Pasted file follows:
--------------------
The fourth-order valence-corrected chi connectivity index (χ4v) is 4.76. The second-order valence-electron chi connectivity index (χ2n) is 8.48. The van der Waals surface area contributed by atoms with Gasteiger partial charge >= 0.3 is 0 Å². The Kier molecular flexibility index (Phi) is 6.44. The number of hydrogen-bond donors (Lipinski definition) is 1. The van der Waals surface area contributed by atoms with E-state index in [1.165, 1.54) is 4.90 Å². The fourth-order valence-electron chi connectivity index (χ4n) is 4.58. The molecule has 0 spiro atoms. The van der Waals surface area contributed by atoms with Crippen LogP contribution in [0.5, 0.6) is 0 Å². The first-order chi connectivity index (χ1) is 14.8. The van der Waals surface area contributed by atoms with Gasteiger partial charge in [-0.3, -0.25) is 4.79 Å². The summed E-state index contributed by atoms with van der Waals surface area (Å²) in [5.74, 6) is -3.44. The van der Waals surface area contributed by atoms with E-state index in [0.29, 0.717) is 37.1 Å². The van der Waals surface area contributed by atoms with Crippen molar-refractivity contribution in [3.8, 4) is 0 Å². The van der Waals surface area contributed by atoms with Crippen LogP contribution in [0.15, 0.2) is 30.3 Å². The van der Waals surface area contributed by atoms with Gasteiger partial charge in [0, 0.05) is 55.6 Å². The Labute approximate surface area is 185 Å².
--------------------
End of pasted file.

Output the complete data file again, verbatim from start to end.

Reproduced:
The fourth-order valence-corrected chi connectivity index (χ4v) is 4.76. The second-order valence-electron chi connectivity index (χ2n) is 8.48. The van der Waals surface area contributed by atoms with Gasteiger partial charge >= 0.3 is 0 Å². The Kier molecular flexibility index (Phi) is 6.44. The number of hydrogen-bond donors (Lipinski definition) is 1. The van der Waals surface area contributed by atoms with E-state index in [1.165, 1.54) is 4.90 Å². The fourth-order valence-electron chi connectivity index (χ4n) is 4.58. The molecule has 0 spiro atoms. The van der Waals surface area contributed by atoms with Crippen LogP contribution in [0.5, 0.6) is 0 Å². The first-order chi connectivity index (χ1) is 14.8. The van der Waals surface area contributed by atoms with Gasteiger partial charge in [-0.3, -0.25) is 4.79 Å². The summed E-state index contributed by atoms with van der Waals surface area (Å²) in [5.74, 6) is -3.44. The van der Waals surface area contributed by atoms with E-state index in [0.29, 0.717) is 37.1 Å². The van der Waals surface area contributed by atoms with Crippen molar-refractivity contribution in [3.8, 4) is 0 Å². The van der Waals surface area contributed by atoms with Crippen LogP contribution in [0.15, 0.2) is 30.3 Å². The van der Waals surface area contributed by atoms with Gasteiger partial charge in [0, 0.05) is 55.6 Å². The Labute approximate surface area is 185 Å².